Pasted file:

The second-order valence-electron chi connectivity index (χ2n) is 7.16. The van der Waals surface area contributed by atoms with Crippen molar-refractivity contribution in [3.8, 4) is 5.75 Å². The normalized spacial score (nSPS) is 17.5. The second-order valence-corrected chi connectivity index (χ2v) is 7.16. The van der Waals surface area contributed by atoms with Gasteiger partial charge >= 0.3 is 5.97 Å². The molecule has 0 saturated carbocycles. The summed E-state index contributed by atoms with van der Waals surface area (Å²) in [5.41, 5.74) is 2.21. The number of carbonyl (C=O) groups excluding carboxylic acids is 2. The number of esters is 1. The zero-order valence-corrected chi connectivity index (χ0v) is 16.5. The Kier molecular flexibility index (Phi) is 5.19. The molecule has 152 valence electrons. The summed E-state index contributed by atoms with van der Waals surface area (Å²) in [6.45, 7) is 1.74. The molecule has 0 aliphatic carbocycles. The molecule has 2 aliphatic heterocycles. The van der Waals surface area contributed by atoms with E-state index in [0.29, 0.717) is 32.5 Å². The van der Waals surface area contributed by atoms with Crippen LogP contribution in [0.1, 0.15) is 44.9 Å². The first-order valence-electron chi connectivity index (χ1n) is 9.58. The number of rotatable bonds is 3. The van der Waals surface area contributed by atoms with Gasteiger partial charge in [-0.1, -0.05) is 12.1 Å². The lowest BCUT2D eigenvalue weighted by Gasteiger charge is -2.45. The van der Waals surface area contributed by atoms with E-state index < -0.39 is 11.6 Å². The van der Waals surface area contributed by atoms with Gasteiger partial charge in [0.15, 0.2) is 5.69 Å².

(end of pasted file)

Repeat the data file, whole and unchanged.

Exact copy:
The second-order valence-electron chi connectivity index (χ2n) is 7.16. The van der Waals surface area contributed by atoms with Crippen molar-refractivity contribution in [3.8, 4) is 5.75 Å². The normalized spacial score (nSPS) is 17.5. The second-order valence-corrected chi connectivity index (χ2v) is 7.16. The van der Waals surface area contributed by atoms with Gasteiger partial charge >= 0.3 is 5.97 Å². The molecule has 0 saturated carbocycles. The summed E-state index contributed by atoms with van der Waals surface area (Å²) in [5.41, 5.74) is 2.21. The number of carbonyl (C=O) groups excluding carboxylic acids is 2. The number of esters is 1. The zero-order valence-corrected chi connectivity index (χ0v) is 16.5. The Kier molecular flexibility index (Phi) is 5.19. The molecule has 152 valence electrons. The summed E-state index contributed by atoms with van der Waals surface area (Å²) in [6.45, 7) is 1.74. The molecule has 0 aliphatic carbocycles. The molecule has 2 aliphatic heterocycles. The van der Waals surface area contributed by atoms with E-state index in [0.29, 0.717) is 32.5 Å². The van der Waals surface area contributed by atoms with Crippen LogP contribution in [0.1, 0.15) is 44.9 Å². The first-order valence-electron chi connectivity index (χ1n) is 9.58. The number of rotatable bonds is 3. The van der Waals surface area contributed by atoms with Gasteiger partial charge in [-0.1, -0.05) is 12.1 Å². The lowest BCUT2D eigenvalue weighted by Gasteiger charge is -2.45. The van der Waals surface area contributed by atoms with E-state index < -0.39 is 11.6 Å². The van der Waals surface area contributed by atoms with Gasteiger partial charge in [0.15, 0.2) is 5.69 Å².